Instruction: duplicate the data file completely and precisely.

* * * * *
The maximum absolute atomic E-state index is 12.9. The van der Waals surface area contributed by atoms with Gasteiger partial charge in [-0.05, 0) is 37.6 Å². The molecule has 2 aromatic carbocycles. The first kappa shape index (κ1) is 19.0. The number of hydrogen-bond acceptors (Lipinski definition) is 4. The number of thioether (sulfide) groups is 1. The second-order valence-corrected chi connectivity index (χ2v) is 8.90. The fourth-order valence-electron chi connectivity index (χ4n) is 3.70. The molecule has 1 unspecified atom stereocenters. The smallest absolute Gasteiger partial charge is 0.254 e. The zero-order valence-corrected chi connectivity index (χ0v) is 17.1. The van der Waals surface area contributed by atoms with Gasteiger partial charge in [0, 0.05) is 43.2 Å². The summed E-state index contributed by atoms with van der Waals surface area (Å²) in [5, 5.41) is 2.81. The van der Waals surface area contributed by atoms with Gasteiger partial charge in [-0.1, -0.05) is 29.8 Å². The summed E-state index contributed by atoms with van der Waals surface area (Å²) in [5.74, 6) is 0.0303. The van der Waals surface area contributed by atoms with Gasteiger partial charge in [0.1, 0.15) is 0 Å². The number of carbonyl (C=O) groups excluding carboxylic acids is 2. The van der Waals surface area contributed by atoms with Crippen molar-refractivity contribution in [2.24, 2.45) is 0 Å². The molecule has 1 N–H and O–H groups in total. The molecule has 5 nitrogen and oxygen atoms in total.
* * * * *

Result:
The maximum absolute atomic E-state index is 12.9. The van der Waals surface area contributed by atoms with Gasteiger partial charge in [-0.05, 0) is 37.6 Å². The molecule has 2 aromatic carbocycles. The first kappa shape index (κ1) is 19.0. The number of hydrogen-bond acceptors (Lipinski definition) is 4. The number of thioether (sulfide) groups is 1. The second-order valence-corrected chi connectivity index (χ2v) is 8.90. The fourth-order valence-electron chi connectivity index (χ4n) is 3.70. The molecule has 1 unspecified atom stereocenters. The smallest absolute Gasteiger partial charge is 0.254 e. The zero-order valence-corrected chi connectivity index (χ0v) is 17.1. The van der Waals surface area contributed by atoms with Gasteiger partial charge in [0, 0.05) is 43.2 Å². The summed E-state index contributed by atoms with van der Waals surface area (Å²) in [5, 5.41) is 2.81. The van der Waals surface area contributed by atoms with Gasteiger partial charge in [-0.1, -0.05) is 29.8 Å². The summed E-state index contributed by atoms with van der Waals surface area (Å²) in [5.74, 6) is 0.0303. The van der Waals surface area contributed by atoms with Gasteiger partial charge in [0.1, 0.15) is 0 Å². The number of carbonyl (C=O) groups excluding carboxylic acids is 2. The van der Waals surface area contributed by atoms with Crippen molar-refractivity contribution in [2.24, 2.45) is 0 Å². The molecule has 1 N–H and O–H groups in total. The molecule has 5 nitrogen and oxygen atoms in total.